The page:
Again in 2004, the Attorney General’s Office circulated a Law Enforcement Memorandum regarding Laurie materials in police personnel files. Its purpose was to bring consistency to the determination of what information in the file falls under the requirements of Laurie. However, the essential procedure remained: the prosecutor would ask the court to order the police department to submit the file for in camera review by the judge.
Q. Are there circumstances under which a police officer’s personnel file may be reviewed by someone other than a judge in private chambers?
A. Yes. In a case decided this year, the New Hampshire Supreme Court held that the prosecutor must review the police officer’s personnel file when defendants in criminal cases seek exculpatory information from them. Petition of the State of New Hampshire (State v. Theodosopoulos), 153 N.H. 318 (2006). The case involved an off-duty Hooksett police officer who was involved in a motor vehicle accident. The other driver was charged with failure to yield. The defense sought exculpatory information in the police officer’s file, and the lower court ordered the police department to turn the file over to the prosecutor for review. The state appealed that order to the Supreme Court, arguing that RSA 105:13-b requires review to be conducted only by the sitting judge in the case, not by the prosecutor. However, the Court ruled that RSA 105:13-b does not come into play when the information sought from the police officer’s personnel file is exculpatory evidence (evidence that may clear the defendant of guilt). Since the defendant has a constitutional due process right to such information, the Court reasoned, the requirement of RSA 105:13-b that the sitting judge review the file in camera does not apply.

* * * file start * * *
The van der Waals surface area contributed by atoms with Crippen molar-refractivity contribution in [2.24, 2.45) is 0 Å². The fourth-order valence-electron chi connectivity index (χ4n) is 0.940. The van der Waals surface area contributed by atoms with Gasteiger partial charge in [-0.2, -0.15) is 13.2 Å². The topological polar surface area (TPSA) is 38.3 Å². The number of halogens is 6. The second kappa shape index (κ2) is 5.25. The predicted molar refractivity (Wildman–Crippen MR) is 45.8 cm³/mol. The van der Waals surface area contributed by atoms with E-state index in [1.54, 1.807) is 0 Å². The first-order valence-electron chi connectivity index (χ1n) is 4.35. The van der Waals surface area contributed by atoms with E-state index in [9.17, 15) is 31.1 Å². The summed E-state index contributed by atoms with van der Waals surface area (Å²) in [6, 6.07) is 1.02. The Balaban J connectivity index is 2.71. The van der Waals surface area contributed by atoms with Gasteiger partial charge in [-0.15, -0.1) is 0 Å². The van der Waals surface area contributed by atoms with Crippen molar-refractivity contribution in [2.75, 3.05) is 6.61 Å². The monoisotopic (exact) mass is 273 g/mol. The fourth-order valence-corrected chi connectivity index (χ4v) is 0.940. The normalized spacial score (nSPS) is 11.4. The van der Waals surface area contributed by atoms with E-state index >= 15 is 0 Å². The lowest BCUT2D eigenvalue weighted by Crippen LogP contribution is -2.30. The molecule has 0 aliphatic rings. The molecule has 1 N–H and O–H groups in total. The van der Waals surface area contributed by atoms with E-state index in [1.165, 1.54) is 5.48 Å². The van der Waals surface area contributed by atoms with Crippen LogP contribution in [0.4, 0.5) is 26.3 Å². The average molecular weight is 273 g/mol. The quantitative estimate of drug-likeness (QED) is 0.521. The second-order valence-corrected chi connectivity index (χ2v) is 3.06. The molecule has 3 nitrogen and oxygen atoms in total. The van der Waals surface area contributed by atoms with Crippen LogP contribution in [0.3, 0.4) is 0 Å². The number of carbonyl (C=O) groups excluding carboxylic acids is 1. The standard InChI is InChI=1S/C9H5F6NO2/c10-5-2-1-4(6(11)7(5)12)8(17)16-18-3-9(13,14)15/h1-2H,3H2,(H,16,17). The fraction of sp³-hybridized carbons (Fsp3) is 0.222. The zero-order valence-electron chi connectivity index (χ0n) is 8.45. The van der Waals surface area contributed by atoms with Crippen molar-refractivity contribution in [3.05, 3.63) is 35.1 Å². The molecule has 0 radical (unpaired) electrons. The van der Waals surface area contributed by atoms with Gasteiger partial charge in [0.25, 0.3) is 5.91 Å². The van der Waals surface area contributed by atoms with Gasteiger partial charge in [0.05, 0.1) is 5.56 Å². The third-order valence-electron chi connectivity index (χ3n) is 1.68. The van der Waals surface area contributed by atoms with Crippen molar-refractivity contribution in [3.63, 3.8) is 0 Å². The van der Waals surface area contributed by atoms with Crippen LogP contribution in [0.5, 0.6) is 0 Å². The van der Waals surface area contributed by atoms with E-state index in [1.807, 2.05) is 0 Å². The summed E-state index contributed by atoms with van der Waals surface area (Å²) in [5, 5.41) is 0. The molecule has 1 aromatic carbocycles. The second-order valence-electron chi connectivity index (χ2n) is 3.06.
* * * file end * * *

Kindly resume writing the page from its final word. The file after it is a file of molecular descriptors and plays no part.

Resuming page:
Q. Is RSA 105:13-b meaningless after the decision in Petition of the State of New Hampshire (State v. Theodosopoulos)?
A. No. According to the Court, the statute’s requirement that police personnel files be reviewed in camera by the sitting judge applies only when the defense seeks other “relevant" evidence beyond the “exculpatory" evidence that prosecutors have a constitutional duty to disclose to the defense. The Court noted it early held in State v. Amirault, 149 N. 541 (2003), that when the defense requests further discovery from the police personnel file or investigative file, it must establish a reasonable probability that the requested files are relevant to the defense and this triggers the trial court’s obligation to review the files in camera.